The movements of inchworms and earthworms have inspired the development of stretchy wormlike robots that have potential applications in industry and prosthetics.
Developed by engineers at Glasgow University, the wormlike robots can stretch up to nine times their own length and are capable of a form of proprioception, which is the method used by biological organisms to perceive their position in space. That ability allows the robot worms to squeeze into areas that conventionally rigid robots cannot reach.
According to Glasgow University, the researchers hope that their breakthrough could lead to a new generation of robots capable of autonomously exploring difficult-to-reach places. It is claimed they could find applications in mining, construction or even in disaster relief to search for survivors trapped in rubble.
Their technology could also be used in developing more lifelike prosthetics, or equipping robots with the ability to wrap around and lift irregularly-shaped heavy objects.
The development builds on previous research from Glasgow University’s Bendable Electronics and Sensing Technologies (BEST) group, which embeds flexible electronics into deformable surfaces.
That expertise has allowed them to build intrinsic strain sensors into the wormlike robots, which are around 4.5cm long and covered in ‘skin’ made from Ecoflex and a graphite paste developed by the team.
Permanent magnets attached at either end of the robots’ tubular bodies help them to move along a metal surface. The sensors in their skin help them ‘sense’ their movements in relation to their bodies by measuring the electrical resistance of the graphite paste, which changes as the robots’ bodies expand.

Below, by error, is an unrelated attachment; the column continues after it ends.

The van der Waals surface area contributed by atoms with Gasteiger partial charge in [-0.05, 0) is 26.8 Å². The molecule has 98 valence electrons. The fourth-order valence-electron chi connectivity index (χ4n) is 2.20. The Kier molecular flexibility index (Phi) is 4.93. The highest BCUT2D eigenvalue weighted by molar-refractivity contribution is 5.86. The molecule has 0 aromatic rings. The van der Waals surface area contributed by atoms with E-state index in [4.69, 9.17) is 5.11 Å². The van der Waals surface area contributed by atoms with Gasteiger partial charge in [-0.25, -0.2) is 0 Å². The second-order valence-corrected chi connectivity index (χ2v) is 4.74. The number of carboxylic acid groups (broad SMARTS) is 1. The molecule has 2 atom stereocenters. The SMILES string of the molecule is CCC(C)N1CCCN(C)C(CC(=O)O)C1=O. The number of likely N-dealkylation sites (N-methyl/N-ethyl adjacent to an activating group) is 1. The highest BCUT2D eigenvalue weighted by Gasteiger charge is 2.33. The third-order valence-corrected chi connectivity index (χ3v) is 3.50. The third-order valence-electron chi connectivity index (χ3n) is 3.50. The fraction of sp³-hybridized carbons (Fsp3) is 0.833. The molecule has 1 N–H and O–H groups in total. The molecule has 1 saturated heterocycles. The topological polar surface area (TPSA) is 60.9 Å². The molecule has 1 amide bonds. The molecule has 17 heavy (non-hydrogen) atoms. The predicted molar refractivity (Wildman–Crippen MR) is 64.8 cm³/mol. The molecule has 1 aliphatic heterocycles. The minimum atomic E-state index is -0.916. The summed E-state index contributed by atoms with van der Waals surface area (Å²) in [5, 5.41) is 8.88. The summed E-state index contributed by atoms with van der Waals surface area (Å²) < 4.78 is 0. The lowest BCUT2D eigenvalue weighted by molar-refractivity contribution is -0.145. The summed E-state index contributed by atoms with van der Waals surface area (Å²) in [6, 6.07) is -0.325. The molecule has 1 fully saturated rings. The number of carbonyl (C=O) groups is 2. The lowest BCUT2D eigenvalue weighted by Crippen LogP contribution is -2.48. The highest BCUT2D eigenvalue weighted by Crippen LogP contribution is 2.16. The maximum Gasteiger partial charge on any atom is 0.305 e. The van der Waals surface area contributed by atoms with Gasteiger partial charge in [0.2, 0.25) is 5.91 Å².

When the resistance reaches a pre-set maximum value, the body contracts again, moving it forward. Professor Ravinder Dahiya of Glasgow University’s James Watt School of Engineering leads the BEST group, which developed the system.
“Proprioception is a vital characteristic of many forms of biological life, and scientists have long been inspired to try and develop engineered systems which mimic this ability,” he said in a statement. “Our bioinspired robots are a step towards creating soft, flexible robot systems capable of the infinite directions of movement that nature has created in inchworms and earthworms.
“The ability of soft robots like these to adapt to their surroundings through seamlessly embedded stretchable sensors could help autonomous robots more effectively navigate through even the most challenging environments.”
The team’s paper, titled ‘Bioinspired Inchworm and Earthworm like Soft Robots with Intrinsic Strain Sensing’, is published in Advanced Intelligent Systems. The research was supported by funding from EPSRC and the European Commission.